The tasks (teacher notes)

Lessons and fortnight structure

The sequence of lessons here is based around students having access to dedicated music software environment as they have in our school with Reason and Sibelius installed on dedicated music computers, 12 in a lab, for 24 students to work in pairs.

They have two 53-minute periods a fortnight here, and five periods a fortnight in a music classroom, some of which can be dedicated to small group performance practice (where they can use other rooms too), and some of which can be more focused listening and analysis classes. Which periods are which in the non-music lab classes is quite flexible.

Outcomes and syllabus mapping notes

All of this material relates to Board of Studies (BOS) outcomes but I take that as read, and will not undertake explicit mapping here. Everything can of course be mapped to BOS performance, composition, musicology, aural and ‘willingness to engage’ outcomes. Similar mapping occurs of course with the various Arts objectives and criteria for the Middle Years Program of the International Baccalaureate.

Scheme of work notes

The scheme of work here is in outline rather than lesson-by-lesson detail and is intended to be flexibly implemented according to teacher preference, predilection and teaching style. Other musical listening examples could profitably be substituted. Indeed while teaching I usually come across a lot of interesting relevant material new to me serendipitously, which I can then bring to class, keeping everyone fresh and engaged, especially the teacher.

Listening intentions

The intention is that students be exposed to a wide range of examples of music, some that they may be somewhat familiar with, some that may relate directly to music they know, and other music that will be new to them and hopefully expand their horizons of possibility.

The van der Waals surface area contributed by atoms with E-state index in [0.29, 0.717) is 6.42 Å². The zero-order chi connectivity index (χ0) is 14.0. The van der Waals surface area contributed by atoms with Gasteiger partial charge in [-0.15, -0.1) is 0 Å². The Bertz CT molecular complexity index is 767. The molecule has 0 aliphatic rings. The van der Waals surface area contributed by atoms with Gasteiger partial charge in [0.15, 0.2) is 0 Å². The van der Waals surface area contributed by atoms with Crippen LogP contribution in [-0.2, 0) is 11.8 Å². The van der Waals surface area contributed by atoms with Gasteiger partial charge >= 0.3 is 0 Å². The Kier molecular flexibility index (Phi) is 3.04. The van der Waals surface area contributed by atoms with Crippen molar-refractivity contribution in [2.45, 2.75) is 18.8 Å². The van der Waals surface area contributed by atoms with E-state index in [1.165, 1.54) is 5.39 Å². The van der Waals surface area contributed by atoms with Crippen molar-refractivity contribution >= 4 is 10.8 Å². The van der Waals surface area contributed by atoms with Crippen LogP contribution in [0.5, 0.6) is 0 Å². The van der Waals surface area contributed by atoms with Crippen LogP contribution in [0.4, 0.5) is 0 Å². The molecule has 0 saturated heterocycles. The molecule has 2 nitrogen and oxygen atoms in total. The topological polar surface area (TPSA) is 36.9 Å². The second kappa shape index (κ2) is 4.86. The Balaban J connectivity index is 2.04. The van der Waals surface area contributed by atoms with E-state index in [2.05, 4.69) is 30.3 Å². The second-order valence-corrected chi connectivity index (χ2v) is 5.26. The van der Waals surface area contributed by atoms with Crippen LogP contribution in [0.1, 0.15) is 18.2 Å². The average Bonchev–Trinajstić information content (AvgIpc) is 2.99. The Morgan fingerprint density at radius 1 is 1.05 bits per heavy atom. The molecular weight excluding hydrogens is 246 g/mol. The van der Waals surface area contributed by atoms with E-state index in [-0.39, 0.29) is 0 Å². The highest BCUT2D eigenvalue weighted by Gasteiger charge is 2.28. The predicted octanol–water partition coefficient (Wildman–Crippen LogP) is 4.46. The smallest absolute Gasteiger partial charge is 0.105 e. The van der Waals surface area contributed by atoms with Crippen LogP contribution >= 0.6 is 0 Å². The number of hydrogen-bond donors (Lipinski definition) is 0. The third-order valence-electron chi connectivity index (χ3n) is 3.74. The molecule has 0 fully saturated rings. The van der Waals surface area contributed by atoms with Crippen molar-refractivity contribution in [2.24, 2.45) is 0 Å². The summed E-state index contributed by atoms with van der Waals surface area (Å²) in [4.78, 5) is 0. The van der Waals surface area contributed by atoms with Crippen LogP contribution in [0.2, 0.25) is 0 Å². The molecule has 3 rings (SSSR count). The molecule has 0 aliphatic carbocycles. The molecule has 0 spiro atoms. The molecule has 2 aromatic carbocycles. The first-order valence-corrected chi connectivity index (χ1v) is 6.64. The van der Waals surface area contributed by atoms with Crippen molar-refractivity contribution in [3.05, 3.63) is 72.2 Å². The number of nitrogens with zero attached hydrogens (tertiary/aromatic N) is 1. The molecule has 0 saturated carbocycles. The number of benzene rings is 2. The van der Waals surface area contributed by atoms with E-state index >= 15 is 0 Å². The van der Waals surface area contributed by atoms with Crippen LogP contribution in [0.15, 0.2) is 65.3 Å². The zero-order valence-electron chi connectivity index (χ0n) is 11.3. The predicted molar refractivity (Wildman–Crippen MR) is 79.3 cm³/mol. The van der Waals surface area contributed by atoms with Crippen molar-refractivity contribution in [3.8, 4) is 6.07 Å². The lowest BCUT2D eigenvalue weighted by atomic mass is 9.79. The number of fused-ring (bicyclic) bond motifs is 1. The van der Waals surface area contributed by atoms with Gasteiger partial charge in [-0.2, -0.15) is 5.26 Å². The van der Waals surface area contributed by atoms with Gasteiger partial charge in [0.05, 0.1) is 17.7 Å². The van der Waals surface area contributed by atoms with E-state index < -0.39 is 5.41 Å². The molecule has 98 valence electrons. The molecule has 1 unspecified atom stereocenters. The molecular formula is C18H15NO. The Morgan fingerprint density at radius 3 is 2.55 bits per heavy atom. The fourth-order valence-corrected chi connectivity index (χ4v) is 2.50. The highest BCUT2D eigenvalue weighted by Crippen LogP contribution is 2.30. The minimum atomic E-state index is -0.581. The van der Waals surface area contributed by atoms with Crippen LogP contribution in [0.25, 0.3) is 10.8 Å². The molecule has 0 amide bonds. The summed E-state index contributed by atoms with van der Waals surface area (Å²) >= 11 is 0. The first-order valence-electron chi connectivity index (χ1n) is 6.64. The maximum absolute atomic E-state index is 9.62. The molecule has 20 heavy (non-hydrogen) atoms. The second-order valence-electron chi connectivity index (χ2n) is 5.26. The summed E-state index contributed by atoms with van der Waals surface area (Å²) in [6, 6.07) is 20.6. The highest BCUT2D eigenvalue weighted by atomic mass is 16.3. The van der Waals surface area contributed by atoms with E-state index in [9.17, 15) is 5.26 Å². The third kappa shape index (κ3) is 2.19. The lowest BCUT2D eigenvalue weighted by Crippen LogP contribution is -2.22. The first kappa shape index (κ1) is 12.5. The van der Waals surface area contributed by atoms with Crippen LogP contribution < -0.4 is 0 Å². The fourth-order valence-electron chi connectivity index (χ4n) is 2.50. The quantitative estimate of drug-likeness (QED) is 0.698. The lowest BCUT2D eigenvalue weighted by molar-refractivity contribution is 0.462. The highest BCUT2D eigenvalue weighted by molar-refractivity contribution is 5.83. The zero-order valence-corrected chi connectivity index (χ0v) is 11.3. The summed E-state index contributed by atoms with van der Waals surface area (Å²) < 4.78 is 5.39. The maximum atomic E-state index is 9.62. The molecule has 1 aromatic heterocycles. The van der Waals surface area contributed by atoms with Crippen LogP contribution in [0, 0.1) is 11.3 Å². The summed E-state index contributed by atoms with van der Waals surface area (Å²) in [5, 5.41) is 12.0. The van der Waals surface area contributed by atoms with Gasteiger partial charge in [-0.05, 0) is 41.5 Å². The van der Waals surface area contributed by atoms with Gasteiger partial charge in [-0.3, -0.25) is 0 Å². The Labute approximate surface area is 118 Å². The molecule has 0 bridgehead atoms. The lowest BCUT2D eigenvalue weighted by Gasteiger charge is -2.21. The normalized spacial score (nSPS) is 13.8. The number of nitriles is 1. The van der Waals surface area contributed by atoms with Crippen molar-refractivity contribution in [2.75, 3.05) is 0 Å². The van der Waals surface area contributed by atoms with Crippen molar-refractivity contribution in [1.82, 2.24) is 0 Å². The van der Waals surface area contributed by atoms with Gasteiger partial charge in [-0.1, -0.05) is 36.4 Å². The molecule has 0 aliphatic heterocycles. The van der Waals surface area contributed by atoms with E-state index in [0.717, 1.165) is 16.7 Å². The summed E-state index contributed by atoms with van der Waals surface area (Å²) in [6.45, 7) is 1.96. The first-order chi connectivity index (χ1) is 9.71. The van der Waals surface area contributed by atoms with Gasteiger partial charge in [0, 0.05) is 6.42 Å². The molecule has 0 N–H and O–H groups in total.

Starting with one core piece of repertoire (‘The hardest button to button’ from the White Stripes), but expanding from this, as far as students are able to and interested in moving.

In-class analysis would take the form of listening and attempting to work out sections of the song, mapping the structure brainstorm fashion, including small group work, and a return to plenary class session. The aim to map out the structure and learn to play the song in a version.

I have been particularly inspired by the work of rock journalist Paul Morley, Words and Music: A History of Pop in the Shape of a City, and I am intrigued by its possibilities as an educational model. An absolutely exhaustive (and exhausting!) history of all popular music. I have even attempted dramatic reading from this text in class, along with playing its key musical examples to the class (Alvin Lucier’s ‘I am sitting in a room’ and Kylie Minogue’s ‘Can’t get you out of my head’).

I also use visual examples of many kinds whenever I can in class, as they really engage students (though of course you run the risk of students treating some moments as mere entertainment; ah but I live in hope!) So playing video clips, live concert footage, filmed radio and TV broadcasts, ‘making of’ album videos, and interesting filmed versions of performances (e.g. Vincent Moon’s Takeaway Shows) has become normal practice in my teaching.

Composition intentions

The intention here is to allow students to exploit the natural minimalist possibilities that emanate from current music technology, both in looping and sequencing/sampling software environments. Students in my experience tend to find grooves that work and to develop them often along the lines of techno-related dance music that they have heard, and they can relate what they are learning to examples we have worked on in listening and performance classes.